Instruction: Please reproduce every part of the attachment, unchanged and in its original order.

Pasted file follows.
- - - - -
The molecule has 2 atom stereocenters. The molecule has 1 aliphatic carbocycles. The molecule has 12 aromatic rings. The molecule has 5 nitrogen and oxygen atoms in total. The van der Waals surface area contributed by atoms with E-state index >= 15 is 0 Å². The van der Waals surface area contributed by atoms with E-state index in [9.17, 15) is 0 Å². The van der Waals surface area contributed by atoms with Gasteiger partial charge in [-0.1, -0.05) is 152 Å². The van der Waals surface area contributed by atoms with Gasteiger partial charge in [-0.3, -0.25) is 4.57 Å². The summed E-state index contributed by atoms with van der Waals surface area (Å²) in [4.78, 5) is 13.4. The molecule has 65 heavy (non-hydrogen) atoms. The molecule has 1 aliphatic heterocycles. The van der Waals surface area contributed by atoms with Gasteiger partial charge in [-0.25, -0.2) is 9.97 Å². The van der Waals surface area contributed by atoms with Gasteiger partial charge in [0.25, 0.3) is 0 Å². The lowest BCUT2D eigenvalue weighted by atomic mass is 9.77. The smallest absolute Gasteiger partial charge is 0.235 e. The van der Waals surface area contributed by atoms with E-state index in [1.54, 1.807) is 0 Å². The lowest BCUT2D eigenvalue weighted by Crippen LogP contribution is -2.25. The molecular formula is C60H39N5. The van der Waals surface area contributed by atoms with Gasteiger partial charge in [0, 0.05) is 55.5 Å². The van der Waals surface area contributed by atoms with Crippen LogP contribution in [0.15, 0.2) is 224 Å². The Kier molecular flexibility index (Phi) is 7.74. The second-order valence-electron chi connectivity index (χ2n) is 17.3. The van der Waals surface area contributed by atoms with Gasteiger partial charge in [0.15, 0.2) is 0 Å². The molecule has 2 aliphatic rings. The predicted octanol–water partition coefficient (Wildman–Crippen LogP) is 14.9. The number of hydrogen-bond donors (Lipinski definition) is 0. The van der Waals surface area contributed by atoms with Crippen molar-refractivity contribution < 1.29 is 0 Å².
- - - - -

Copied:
The molecule has 2 atom stereocenters. The molecule has 1 aliphatic carbocycles. The molecule has 12 aromatic rings. The molecule has 5 nitrogen and oxygen atoms in total. The van der Waals surface area contributed by atoms with E-state index >= 15 is 0 Å². The van der Waals surface area contributed by atoms with E-state index in [9.17, 15) is 0 Å². The van der Waals surface area contributed by atoms with Gasteiger partial charge in [-0.1, -0.05) is 152 Å². The van der Waals surface area contributed by atoms with Gasteiger partial charge in [-0.3, -0.25) is 4.57 Å². The summed E-state index contributed by atoms with van der Waals surface area (Å²) in [4.78, 5) is 13.4. The molecule has 65 heavy (non-hydrogen) atoms. The molecule has 1 aliphatic heterocycles. The van der Waals surface area contributed by atoms with Gasteiger partial charge in [-0.25, -0.2) is 9.97 Å². The van der Waals surface area contributed by atoms with Gasteiger partial charge in [0.25, 0.3) is 0 Å². The lowest BCUT2D eigenvalue weighted by atomic mass is 9.77. The smallest absolute Gasteiger partial charge is 0.235 e. The van der Waals surface area contributed by atoms with E-state index in [1.54, 1.807) is 0 Å². The lowest BCUT2D eigenvalue weighted by Crippen LogP contribution is -2.25. The molecular formula is C60H39N5. The van der Waals surface area contributed by atoms with Gasteiger partial charge in [0, 0.05) is 55.5 Å². The van der Waals surface area contributed by atoms with Crippen LogP contribution in [0.15, 0.2) is 224 Å². The Kier molecular flexibility index (Phi) is 7.74. The second-order valence-electron chi connectivity index (χ2n) is 17.3. The van der Waals surface area contributed by atoms with Gasteiger partial charge in [0.15, 0.2) is 0 Å². The molecule has 2 aliphatic rings. The predicted octanol–water partition coefficient (Wildman–Crippen LogP) is 14.9. The number of hydrogen-bond donors (Lipinski definition) is 0. The van der Waals surface area contributed by atoms with Crippen molar-refractivity contribution < 1.29 is 0 Å².